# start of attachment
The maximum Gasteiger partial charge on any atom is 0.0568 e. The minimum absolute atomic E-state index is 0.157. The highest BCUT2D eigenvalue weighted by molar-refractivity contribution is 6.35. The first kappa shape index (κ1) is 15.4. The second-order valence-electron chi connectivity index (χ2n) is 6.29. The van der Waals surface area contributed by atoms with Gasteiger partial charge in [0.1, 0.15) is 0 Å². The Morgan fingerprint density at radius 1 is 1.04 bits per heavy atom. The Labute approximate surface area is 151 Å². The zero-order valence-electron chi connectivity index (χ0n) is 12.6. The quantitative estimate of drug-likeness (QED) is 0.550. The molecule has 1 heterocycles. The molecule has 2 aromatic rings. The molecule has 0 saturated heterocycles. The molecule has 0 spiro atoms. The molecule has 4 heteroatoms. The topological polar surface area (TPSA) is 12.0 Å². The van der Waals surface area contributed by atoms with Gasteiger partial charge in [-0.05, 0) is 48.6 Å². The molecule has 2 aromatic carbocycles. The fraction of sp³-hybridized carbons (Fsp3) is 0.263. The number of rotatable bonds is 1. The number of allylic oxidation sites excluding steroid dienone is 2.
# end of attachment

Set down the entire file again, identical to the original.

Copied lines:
The maximum Gasteiger partial charge on any atom is 0.0568 e. The minimum absolute atomic E-state index is 0.157. The highest BCUT2D eigenvalue weighted by molar-refractivity contribution is 6.35. The first kappa shape index (κ1) is 15.4. The second-order valence-electron chi connectivity index (χ2n) is 6.29. The van der Waals surface area contributed by atoms with Gasteiger partial charge in [0.1, 0.15) is 0 Å². The Morgan fingerprint density at radius 1 is 1.04 bits per heavy atom. The Labute approximate surface area is 151 Å². The zero-order valence-electron chi connectivity index (χ0n) is 12.6. The quantitative estimate of drug-likeness (QED) is 0.550. The molecule has 1 heterocycles. The molecule has 2 aromatic rings. The molecule has 0 saturated heterocycles. The molecule has 0 spiro atoms. The molecule has 4 heteroatoms. The topological polar surface area (TPSA) is 12.0 Å². The van der Waals surface area contributed by atoms with Gasteiger partial charge in [-0.05, 0) is 48.6 Å². The molecule has 2 aromatic carbocycles. The fraction of sp³-hybridized carbons (Fsp3) is 0.263. The number of rotatable bonds is 1. The number of allylic oxidation sites excluding steroid dienone is 2.